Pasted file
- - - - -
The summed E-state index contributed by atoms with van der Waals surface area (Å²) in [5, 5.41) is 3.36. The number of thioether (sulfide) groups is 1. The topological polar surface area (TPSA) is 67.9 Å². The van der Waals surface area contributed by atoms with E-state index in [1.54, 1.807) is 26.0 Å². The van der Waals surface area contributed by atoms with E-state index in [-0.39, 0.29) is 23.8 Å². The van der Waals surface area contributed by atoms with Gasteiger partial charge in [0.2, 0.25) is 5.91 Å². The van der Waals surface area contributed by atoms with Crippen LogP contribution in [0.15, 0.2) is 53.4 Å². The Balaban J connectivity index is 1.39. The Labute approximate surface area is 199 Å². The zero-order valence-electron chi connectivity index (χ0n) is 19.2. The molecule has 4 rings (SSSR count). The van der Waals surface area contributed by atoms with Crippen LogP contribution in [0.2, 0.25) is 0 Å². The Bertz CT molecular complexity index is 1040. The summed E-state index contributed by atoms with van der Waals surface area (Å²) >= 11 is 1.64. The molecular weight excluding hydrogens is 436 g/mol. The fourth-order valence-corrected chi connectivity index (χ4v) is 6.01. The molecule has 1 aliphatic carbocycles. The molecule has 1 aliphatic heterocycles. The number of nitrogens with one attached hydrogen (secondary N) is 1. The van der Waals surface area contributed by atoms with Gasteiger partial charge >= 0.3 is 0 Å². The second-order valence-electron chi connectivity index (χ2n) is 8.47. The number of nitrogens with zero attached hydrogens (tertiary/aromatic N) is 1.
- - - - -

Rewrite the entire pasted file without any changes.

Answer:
The summed E-state index contributed by atoms with van der Waals surface area (Å²) in [5, 5.41) is 3.36. The number of thioether (sulfide) groups is 1. The topological polar surface area (TPSA) is 67.9 Å². The van der Waals surface area contributed by atoms with E-state index in [1.54, 1.807) is 26.0 Å². The van der Waals surface area contributed by atoms with E-state index in [-0.39, 0.29) is 23.8 Å². The van der Waals surface area contributed by atoms with Gasteiger partial charge in [0.2, 0.25) is 5.91 Å². The van der Waals surface area contributed by atoms with Crippen LogP contribution in [0.15, 0.2) is 53.4 Å². The Balaban J connectivity index is 1.39. The Labute approximate surface area is 199 Å². The zero-order valence-electron chi connectivity index (χ0n) is 19.2. The molecule has 4 rings (SSSR count). The van der Waals surface area contributed by atoms with Crippen LogP contribution in [0.2, 0.25) is 0 Å². The Bertz CT molecular complexity index is 1040. The summed E-state index contributed by atoms with van der Waals surface area (Å²) >= 11 is 1.64. The molecular weight excluding hydrogens is 436 g/mol. The fourth-order valence-corrected chi connectivity index (χ4v) is 6.01. The molecule has 1 aliphatic carbocycles. The molecule has 1 aliphatic heterocycles. The number of nitrogens with one attached hydrogen (secondary N) is 1. The van der Waals surface area contributed by atoms with Gasteiger partial charge >= 0.3 is 0 Å². The second-order valence-electron chi connectivity index (χ2n) is 8.47. The number of nitrogens with zero attached hydrogens (tertiary/aromatic N) is 1.